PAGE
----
It took the better part of twenty minutes before the owner emerged from the back room, leaving us plenty of time to change our minds. Barb was the first to speak up.
“I had a premonition about this,” she whispered, sounding graver than I’d heard her. She seemed unperturbed with the fact that it had been her idea in the first place. “I think I’m out.”
Neela and I quickly followed suit. My rationality got the better of me. I couldn’t imagine making a split-second decision like that, picking a body part on the spot for a tattoo after having just barely decided on the design. What if, like the men with the elephant, I had gotten it wrong? I wondered how often this happened, a group of friends with blind ambition, arriving at a tattoo parlor only to suddenly change their minds.
But, much to all of our surprise, May was undeterred; she wanted to get the tattoo alone. More even than to the people involved, she felt committed to the bird, to the manifestation of its many distinct pieces becoming whole.
“It’s perfect,” she decried, commenting on the owner’s sketch, before asking for more tweaks – the beak on the chick smaller, the body fatter. She sat down in the kind of leather chair you would find at a dentist’s office, the owner holding the needle like a drill.
“This is really happening!” May exclaimed, as the needle made its first pass. I was nervous for her too, mouthing the same words in my head. But the needlework was smooth and unerring. The owner traced the outline of the bird in black ink and then used a different needle for the shading. It was mesmerizing to watch the image come alive with each injection of color, the smudges of blood after every flurry of shading. The whole process looked so smooth, like a street artist drawing a caricature in Times Square, only with May’s skin as a proxy for canvas.
By the end, May’s skin was red and puffy, but the owner assured her that it would be a brilliant yellow once the swelling went down. When he was finished, he wrapped May’s arm in saran wrap like a leftover sandwich and gave her a few packets of Vaseline.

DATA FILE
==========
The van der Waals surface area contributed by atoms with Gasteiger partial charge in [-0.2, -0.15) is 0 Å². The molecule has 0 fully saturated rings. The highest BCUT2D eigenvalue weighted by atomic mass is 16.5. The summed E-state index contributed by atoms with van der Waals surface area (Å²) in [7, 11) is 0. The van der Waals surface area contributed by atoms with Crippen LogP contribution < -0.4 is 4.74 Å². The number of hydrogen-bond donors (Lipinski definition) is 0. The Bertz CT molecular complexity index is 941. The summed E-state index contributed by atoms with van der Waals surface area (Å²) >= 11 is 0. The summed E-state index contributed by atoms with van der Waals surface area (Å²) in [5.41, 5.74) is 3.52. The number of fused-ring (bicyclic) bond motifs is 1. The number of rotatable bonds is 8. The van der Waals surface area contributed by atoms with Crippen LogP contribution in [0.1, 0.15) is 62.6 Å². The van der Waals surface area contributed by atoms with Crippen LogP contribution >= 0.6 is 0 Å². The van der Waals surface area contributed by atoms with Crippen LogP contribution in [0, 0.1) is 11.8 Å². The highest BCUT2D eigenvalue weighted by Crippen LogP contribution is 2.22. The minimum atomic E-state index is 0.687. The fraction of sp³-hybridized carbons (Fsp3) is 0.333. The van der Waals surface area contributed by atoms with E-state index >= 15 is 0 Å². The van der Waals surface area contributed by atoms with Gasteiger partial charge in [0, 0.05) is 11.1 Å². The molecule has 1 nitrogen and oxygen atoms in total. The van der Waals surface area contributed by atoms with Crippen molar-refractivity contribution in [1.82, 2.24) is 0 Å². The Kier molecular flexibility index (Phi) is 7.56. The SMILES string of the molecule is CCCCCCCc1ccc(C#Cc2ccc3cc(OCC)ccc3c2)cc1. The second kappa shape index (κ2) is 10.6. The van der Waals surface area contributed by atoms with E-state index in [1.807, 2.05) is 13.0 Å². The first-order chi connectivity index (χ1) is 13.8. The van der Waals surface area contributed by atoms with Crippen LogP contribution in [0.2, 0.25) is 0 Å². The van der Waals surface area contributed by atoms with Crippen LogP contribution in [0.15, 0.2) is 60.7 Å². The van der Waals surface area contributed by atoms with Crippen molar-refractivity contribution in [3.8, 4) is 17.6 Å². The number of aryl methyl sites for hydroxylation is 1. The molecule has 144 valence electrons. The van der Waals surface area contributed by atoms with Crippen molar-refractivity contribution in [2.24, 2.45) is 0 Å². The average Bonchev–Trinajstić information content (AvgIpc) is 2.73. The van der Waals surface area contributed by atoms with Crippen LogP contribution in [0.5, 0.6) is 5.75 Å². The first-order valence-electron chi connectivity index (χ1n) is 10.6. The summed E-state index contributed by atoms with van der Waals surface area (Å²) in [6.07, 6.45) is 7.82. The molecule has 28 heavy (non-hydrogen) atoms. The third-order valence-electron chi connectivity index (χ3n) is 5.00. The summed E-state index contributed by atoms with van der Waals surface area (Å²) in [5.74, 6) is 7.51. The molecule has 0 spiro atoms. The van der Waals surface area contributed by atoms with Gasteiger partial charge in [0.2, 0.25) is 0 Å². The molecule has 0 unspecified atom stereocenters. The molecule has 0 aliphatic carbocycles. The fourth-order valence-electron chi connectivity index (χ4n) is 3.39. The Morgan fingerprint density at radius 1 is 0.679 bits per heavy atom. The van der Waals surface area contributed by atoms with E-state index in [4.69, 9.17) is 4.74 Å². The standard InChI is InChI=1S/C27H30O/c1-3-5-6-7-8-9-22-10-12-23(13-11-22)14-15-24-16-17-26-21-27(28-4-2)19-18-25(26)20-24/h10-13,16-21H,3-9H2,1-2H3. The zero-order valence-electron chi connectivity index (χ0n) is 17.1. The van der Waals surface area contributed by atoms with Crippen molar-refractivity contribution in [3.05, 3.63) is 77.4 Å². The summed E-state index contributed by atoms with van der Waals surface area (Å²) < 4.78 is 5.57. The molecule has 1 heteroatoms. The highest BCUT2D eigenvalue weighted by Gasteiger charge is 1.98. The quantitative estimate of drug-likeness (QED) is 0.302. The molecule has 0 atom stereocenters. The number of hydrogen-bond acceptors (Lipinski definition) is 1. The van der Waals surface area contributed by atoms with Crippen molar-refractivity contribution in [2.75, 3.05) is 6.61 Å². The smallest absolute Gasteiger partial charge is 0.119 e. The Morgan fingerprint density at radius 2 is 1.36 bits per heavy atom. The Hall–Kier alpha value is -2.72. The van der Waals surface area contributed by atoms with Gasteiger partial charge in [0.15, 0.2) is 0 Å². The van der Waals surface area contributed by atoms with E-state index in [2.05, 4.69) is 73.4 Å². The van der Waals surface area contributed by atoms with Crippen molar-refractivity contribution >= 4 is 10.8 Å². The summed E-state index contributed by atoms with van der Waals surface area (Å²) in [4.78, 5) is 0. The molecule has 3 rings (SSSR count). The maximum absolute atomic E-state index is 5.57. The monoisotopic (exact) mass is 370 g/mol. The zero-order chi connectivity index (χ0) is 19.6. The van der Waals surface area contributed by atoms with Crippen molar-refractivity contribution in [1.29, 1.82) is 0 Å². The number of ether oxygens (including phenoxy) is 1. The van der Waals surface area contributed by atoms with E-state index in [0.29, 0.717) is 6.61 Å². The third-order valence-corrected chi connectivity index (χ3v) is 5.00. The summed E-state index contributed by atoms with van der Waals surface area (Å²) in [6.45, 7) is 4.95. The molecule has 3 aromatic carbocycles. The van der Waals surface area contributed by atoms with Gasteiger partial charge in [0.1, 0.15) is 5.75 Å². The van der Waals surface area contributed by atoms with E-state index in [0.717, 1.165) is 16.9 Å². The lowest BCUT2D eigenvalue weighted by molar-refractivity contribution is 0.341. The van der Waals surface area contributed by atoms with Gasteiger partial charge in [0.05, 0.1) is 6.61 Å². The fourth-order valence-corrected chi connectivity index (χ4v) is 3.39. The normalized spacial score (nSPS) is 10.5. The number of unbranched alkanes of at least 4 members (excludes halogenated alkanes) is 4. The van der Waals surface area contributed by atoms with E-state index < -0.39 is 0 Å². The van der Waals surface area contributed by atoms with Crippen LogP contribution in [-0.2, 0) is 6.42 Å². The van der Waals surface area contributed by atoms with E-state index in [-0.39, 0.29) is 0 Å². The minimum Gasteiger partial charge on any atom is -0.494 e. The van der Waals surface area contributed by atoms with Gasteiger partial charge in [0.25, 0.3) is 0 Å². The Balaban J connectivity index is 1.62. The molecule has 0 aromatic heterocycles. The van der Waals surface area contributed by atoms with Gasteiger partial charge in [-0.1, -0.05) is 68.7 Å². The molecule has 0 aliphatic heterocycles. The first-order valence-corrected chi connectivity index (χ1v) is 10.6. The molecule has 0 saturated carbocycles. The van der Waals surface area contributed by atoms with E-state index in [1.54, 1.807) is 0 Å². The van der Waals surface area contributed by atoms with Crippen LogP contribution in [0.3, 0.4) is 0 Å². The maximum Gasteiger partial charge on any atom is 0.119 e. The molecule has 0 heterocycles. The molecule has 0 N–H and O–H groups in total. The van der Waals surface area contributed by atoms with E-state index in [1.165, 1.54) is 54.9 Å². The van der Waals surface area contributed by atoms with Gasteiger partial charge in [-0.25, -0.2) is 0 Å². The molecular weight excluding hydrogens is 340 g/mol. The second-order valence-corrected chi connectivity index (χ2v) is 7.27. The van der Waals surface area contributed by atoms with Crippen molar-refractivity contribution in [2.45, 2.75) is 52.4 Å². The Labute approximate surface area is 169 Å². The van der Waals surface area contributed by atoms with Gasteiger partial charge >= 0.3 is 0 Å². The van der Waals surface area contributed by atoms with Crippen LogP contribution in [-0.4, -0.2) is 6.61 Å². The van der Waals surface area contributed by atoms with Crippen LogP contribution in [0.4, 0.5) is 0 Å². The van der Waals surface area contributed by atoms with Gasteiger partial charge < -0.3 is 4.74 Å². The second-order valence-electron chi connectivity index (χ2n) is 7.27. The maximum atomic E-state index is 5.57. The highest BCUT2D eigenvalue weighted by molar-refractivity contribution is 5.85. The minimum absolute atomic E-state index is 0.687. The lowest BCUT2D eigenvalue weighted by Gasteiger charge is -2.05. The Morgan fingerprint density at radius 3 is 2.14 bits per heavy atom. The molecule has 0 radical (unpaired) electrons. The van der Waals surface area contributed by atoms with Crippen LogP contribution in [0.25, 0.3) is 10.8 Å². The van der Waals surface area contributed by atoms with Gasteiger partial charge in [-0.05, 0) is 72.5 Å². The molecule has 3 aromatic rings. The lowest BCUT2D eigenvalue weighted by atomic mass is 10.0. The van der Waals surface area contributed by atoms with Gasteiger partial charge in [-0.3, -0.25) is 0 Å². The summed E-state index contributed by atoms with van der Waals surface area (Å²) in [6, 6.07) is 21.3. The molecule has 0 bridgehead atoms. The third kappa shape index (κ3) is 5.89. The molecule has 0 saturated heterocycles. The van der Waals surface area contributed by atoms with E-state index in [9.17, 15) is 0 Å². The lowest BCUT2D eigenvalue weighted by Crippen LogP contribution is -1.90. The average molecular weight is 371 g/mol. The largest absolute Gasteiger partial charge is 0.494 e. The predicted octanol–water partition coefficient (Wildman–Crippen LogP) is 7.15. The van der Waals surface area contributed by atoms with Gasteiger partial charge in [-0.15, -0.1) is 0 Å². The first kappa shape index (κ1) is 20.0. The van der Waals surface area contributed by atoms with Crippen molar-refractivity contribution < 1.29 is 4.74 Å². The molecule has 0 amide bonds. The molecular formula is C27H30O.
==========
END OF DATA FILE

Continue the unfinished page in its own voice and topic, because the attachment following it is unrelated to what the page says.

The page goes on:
“How did it feel?” I asked, like a gossiping school child.
“Like being scratched incessantly, but worse,” May said. “Like a cat with its claws burrowed deep under your skin.” I was amazed that the whole time her face didn’t register any pain. Neela turned to me in the doorway.
“Did it make you want to get a tattoo yourself?” she asked, as we made our way out into the chilly night air.
“Less,” I said, and then, thinking longer, “and more.”
The next morning I slept in, and it was almost noon before I texted May about the tattoo.
“It’s healing well,” she said, “I’ve been applying the cream the guy gave me.” There was an extended ellipsis in the thread. “Only, it looks a little more evil than anticipated.”
She texted me a photo of the back of her arm. True to the owner’s word, the swelling had gone down, and the feathers were a bright yellow. But I could see what May meant: the chick’s eye was white and appeared to be glowering, a marked change from the sketch the owner had drawn up the night before.
“It’s maybe a ‘Rosemary’s Baby’ situation,” she said, with only a hint of grief. I was transfixed by the image of the bird, holding my breath as I imagined it materializing somewhere on my body too.
I replied back: “Maybe we’re all still groping in the dark.”